Patent application title: Method of winding sheets with preapplied seam tape
Norman Douglass Fast (Littleton, CO, US)
Walter Alexander Johnson (Centennial, CO, US)
IPC8 Class: AB32B3300FI
Class name: Wound storage package convolute coil (e.g., wound web) for particular coiled material
Publication date: 2009-03-05
Patent application number: 20090057457
Provided is a method of rolling a single-ply membrane sheet having seam
tape applied along one edge. The method permits rolling the sheet quickly
and easily, and allows the rolled sheet to be readily shipped. The method
comprises folding the sheet with a single fold so that the edge with the
seam tape opposes the opposite edge, and then rolling the folded sheet.
1. A method of rolling single-ply membrane sheeting having seam tape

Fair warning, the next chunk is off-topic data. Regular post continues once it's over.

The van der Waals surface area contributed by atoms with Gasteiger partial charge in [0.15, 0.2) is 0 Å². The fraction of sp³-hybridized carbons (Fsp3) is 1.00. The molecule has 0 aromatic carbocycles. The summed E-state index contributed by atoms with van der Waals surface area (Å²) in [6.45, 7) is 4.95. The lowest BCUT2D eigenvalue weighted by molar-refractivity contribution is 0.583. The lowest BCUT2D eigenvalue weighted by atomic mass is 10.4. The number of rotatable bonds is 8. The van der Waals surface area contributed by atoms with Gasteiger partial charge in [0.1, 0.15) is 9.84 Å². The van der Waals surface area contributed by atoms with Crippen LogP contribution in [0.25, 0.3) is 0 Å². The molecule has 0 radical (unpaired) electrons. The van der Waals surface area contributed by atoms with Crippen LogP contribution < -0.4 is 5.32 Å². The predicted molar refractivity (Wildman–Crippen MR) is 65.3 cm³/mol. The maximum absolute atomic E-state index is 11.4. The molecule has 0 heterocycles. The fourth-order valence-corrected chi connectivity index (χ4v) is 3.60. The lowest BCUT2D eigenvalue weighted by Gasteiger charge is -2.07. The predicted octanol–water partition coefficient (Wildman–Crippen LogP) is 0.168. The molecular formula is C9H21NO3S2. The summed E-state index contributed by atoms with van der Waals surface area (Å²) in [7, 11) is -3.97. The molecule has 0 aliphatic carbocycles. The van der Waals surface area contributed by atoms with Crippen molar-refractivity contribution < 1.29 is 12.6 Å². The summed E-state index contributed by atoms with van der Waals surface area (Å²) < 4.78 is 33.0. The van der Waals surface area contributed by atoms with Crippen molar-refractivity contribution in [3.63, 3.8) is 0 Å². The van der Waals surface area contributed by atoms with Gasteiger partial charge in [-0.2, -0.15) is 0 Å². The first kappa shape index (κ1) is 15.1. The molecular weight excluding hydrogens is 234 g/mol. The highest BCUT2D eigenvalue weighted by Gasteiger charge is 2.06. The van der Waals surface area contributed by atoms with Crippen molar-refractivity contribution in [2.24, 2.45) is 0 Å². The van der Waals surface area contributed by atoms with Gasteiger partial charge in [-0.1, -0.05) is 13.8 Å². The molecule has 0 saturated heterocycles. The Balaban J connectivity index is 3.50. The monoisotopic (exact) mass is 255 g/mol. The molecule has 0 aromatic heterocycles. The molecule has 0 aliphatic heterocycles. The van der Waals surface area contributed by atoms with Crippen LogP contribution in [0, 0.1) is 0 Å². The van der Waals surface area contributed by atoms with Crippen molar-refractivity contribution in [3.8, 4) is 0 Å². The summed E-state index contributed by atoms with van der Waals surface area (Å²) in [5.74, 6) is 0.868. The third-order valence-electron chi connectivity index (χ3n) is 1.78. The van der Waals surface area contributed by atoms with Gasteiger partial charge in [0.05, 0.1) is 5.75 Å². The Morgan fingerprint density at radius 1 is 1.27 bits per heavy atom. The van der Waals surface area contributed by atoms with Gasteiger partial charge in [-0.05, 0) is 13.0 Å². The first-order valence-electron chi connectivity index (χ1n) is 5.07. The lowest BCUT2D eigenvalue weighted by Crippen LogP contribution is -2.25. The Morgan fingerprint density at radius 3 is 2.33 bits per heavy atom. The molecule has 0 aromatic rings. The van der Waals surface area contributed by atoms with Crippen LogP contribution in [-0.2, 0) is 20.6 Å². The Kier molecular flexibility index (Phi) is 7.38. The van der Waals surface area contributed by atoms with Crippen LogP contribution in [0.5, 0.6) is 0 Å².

applied along one edge comprising folding the sheeting with a single fold
so that the edge with the seam tape is opposed to the opposite edge and
with the seam tape facing the opposite edge, and then rolling the
sheeting whereby the seam tape forms part of a first edge of a formed
2. The method of claim 1, wherein the seam tape thickness approximates the thickness of the membrane sheeting.
3. The method of claim 1, wherein the single-ply membrane sheeting is an EPDM, PVC, butyl rubber of thermoplastic elastomer membrane.
4. The method of claim 1, wherein the single-ply membrane sheeting is a thermoplastic elastomer membrane.
5. A folded single-ply membrane sheet having seam tape along one edge, with the sheet being folded with a single fold so that the edge with the seam tape is opposed to the opposite edge and with the seam tape facing the opposite-edge.
6. The rolled membrane sheet prepared by the method of claim 1.
BACKGROUND OF THE INVENTION
1. Field of the Invention